As the checkered flag fell in Argentina, the shape of the 2017 season changed. Suddenly, Yamaha’s Maverick Viñales and partner Valentino Rossi, the Boys in Blue, sit on top of the world looking down. Those looking up, WAY up, include defending champion Marc Marquez of Honda and the factory Ducati team, currently residing on the other side of the proverbial tracks. Marquez has never lost, deep in the heart of Texas, which makes Sunday’s contest what my wife (eyebrows raised) refers to as “critical?”

Even though it’s so early in the season – Round 3 – the Yamaha contingent appears to be in danger of getting away. Viñales with two wins, Rossi with two podia. Things in general going quite well thank you. Jorge Lorenzo and his new employers at Ducati Corse – not so well, a 10th and last week’s early DNF to show for his efforts thus far. Marquez and Dani Pedrosa slammed to the tarmac instantly at the same exact location – different laps, with Jack Miller narrowly avoiding a third crash there – in a mechanical Venus Flytrap for factory Hondas at Turn 2 last time around. Having left for Argentina in a bit of a hole, the Repsol Honda team imploded, their 2017 machine appearing difficult to ride and hard on tires. Perhaps, as LCR loudmouth Cal Crutchlow intimated, gas consumption, too.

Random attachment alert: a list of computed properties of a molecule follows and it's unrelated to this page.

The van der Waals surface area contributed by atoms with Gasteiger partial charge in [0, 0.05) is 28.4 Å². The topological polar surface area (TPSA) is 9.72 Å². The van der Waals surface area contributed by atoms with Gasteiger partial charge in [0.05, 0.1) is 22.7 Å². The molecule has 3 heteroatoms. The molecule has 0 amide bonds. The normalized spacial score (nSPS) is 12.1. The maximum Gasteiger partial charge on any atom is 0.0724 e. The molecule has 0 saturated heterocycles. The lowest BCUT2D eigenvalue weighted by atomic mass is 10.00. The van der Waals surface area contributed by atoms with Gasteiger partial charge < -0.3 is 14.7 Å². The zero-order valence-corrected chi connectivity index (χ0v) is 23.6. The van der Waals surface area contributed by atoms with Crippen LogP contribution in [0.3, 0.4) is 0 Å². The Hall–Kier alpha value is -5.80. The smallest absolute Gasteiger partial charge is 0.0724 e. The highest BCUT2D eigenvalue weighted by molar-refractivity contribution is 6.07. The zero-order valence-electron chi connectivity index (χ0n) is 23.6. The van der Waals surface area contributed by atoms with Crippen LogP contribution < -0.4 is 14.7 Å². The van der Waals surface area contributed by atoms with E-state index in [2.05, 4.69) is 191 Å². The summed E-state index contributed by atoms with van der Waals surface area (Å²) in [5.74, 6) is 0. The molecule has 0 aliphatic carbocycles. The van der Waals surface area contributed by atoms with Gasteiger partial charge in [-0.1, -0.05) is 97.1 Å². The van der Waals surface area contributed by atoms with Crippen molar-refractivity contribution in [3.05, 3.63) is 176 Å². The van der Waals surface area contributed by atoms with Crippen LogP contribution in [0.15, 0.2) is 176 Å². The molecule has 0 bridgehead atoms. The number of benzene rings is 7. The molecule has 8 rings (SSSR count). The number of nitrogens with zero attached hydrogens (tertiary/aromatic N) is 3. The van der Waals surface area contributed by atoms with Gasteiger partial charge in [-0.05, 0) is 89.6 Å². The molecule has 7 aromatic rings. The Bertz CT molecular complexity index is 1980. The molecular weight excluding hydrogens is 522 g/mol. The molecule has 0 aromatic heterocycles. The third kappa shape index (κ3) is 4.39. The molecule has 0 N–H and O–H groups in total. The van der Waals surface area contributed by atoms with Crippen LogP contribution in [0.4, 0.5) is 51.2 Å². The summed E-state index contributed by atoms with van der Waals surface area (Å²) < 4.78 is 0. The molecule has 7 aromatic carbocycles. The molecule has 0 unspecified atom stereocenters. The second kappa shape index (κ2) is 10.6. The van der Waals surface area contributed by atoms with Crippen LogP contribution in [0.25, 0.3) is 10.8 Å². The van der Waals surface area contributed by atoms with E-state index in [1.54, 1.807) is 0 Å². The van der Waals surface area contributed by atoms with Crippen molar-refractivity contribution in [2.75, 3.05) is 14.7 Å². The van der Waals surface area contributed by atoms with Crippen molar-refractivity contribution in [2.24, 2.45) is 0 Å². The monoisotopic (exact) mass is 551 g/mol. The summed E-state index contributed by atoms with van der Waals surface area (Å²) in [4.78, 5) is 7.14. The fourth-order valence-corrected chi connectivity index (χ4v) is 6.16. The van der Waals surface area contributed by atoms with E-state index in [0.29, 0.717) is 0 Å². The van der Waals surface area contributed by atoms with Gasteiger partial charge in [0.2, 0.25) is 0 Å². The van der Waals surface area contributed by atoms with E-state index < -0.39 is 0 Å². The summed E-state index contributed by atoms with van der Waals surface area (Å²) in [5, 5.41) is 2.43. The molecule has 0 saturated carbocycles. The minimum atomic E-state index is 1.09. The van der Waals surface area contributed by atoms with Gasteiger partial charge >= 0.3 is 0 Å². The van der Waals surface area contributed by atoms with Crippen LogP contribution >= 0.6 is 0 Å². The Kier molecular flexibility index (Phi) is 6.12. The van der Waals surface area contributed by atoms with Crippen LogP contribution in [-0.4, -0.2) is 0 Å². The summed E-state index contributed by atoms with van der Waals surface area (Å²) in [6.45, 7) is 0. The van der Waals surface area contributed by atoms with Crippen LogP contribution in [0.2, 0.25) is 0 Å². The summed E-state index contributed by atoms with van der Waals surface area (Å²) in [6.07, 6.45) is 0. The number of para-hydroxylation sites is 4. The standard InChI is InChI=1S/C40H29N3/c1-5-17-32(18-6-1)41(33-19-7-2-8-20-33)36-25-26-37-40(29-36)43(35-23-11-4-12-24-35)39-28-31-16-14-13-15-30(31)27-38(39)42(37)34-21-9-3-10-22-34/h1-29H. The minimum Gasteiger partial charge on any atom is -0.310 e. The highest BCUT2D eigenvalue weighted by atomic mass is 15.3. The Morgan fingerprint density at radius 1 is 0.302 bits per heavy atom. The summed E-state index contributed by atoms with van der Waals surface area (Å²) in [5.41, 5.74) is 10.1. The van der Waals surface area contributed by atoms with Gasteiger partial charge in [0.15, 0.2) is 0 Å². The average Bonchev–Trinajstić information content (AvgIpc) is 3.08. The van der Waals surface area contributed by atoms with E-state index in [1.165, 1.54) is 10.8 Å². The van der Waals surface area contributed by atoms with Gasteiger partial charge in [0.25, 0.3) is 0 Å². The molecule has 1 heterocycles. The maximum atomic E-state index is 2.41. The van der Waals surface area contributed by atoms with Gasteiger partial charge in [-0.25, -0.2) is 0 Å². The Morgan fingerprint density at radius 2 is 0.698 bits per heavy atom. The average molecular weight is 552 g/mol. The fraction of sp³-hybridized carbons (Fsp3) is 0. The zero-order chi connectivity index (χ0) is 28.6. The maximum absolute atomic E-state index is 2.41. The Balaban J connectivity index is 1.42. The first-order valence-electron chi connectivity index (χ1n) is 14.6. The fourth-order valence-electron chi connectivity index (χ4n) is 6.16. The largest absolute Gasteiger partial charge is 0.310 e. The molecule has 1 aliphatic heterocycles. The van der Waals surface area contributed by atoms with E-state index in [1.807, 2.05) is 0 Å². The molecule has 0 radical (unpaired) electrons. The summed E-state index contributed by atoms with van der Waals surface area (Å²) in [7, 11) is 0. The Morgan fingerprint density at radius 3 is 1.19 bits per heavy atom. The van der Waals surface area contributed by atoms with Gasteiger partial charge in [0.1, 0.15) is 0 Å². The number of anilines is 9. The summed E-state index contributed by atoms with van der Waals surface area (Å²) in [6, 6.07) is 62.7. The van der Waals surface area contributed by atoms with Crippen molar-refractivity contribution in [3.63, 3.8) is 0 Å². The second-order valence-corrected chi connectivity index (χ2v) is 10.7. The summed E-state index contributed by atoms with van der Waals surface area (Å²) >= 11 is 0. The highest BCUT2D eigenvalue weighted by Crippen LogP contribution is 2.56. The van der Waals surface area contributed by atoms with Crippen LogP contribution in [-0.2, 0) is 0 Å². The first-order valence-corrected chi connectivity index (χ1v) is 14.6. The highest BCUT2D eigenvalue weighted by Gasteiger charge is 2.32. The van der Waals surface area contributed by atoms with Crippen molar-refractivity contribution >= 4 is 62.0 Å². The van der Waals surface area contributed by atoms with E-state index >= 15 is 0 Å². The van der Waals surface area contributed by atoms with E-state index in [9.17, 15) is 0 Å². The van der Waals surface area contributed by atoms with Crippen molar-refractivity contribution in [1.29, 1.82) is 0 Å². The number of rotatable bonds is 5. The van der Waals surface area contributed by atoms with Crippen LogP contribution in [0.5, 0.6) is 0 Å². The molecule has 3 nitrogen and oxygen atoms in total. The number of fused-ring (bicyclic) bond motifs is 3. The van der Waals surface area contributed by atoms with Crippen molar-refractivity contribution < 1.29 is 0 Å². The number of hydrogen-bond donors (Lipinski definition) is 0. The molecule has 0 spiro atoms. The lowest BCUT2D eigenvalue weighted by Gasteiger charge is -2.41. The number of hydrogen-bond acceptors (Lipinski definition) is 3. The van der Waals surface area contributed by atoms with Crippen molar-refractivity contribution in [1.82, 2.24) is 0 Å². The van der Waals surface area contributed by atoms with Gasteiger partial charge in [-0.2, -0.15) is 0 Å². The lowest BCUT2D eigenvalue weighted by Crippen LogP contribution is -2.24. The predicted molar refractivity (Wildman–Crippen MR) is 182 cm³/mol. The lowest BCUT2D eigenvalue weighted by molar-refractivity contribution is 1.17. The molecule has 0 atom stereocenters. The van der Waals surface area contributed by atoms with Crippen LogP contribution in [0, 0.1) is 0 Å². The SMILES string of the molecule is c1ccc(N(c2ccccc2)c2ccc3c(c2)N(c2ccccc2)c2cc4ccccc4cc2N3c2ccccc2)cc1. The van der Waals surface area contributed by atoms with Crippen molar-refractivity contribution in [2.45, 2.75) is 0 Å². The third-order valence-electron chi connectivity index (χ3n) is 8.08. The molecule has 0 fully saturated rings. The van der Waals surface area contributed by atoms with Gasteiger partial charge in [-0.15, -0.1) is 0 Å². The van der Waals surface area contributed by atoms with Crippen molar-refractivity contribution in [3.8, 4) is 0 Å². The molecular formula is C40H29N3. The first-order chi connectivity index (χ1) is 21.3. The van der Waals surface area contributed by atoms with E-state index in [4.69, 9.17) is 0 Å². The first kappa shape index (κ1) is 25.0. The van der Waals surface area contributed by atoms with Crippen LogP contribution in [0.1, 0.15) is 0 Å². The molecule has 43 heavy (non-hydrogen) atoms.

Marquez has never lost in the first four seasons at the pretentiously-named Circuit of the Americas (as if Laguna Seca and Indianapolis don’t exist). The purpose-built facility has been a Honda favorite since its inception in 2013. In this wacky season, it would not surprise to see Marquez, Viñales and The Black Knight, Jack Miller, fighting for podium spots in a reprise of 2014, when Miller won the Moto3 race, Viñales the Moto2 and Marquez in MotoGP.

Things could not be going much better for Yamaha’s Maverick Viñales and Valentino Rossi right now.

As strange as it sounds, the 2017 season could devolve into an uneven two man, intra-team race between Viñales and Rossi, similar to the F-1 whippings administered by the 2002 factory Ferraris of Schumacher and Barrichello, who took turns winning 15 of 17 races that year. After last season, with nine different winners, we thought we were past all that. This weekend could shed some serious light on that thinking.

Recent History at COTA

Marc Marquez, whom I refer to as Captain America while the rest of the world calls him Marc Marquez, has never experienced defeat in Austin. He won easily as a rookie in 2013. He overwhelmed teammate Dani Pedrosa in 2014 by over four seconds, with Andrea Dovizioso a further 17 seconds in arrears on the factory Ducati.

Marc Marquez has yet to be beaten at Circuit of the Americas.

In 2015, Dovi finished second and Rossi third in a generally uneventful procession. Last year, while Marquez was sunnily getting away, Pedrosa lost his grits, his bike taking Dovizioso down from behind; the Italian never knew, as it were, what hit him. Besides #93, the last men standing on the podium were Yamaha’s Jorge Lorenzo, and a “cautious” Andrea Iannone on his Ducati GP16, paying penance for his takedown of teammate and podium threat Dovizioso the previous round. Viñales edged out then-Suzuki teammate Aleix Espargaro for 4th place that day.